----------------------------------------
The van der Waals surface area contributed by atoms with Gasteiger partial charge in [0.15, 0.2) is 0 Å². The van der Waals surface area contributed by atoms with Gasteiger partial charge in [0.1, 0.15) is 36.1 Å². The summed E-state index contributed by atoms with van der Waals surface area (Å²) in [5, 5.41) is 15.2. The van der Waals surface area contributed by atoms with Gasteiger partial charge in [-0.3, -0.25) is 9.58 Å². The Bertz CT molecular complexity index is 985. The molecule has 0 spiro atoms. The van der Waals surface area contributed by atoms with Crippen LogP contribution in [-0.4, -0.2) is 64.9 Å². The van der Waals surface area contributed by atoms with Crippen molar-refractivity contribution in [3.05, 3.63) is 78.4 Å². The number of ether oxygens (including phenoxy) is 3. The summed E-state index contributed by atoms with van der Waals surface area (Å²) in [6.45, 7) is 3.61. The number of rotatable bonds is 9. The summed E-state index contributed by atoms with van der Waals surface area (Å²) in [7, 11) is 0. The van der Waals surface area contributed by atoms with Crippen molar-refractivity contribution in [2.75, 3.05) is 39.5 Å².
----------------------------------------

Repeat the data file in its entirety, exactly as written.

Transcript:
The van der Waals surface area contributed by atoms with Gasteiger partial charge in [0.15, 0.2) is 0 Å². The van der Waals surface area contributed by atoms with Gasteiger partial charge in [0.1, 0.15) is 36.1 Å². The summed E-state index contributed by atoms with van der Waals surface area (Å²) in [5, 5.41) is 15.2. The van der Waals surface area contributed by atoms with Gasteiger partial charge in [-0.3, -0.25) is 9.58 Å². The Bertz CT molecular complexity index is 985. The molecule has 0 spiro atoms. The van der Waals surface area contributed by atoms with Crippen LogP contribution in [-0.4, -0.2) is 64.9 Å². The van der Waals surface area contributed by atoms with Crippen molar-refractivity contribution in [3.05, 3.63) is 78.4 Å². The number of ether oxygens (including phenoxy) is 3. The summed E-state index contributed by atoms with van der Waals surface area (Å²) in [6.45, 7) is 3.61. The number of rotatable bonds is 9. The summed E-state index contributed by atoms with van der Waals surface area (Å²) in [7, 11) is 0. The van der Waals surface area contributed by atoms with Crippen molar-refractivity contribution in [2.75, 3.05) is 39.5 Å².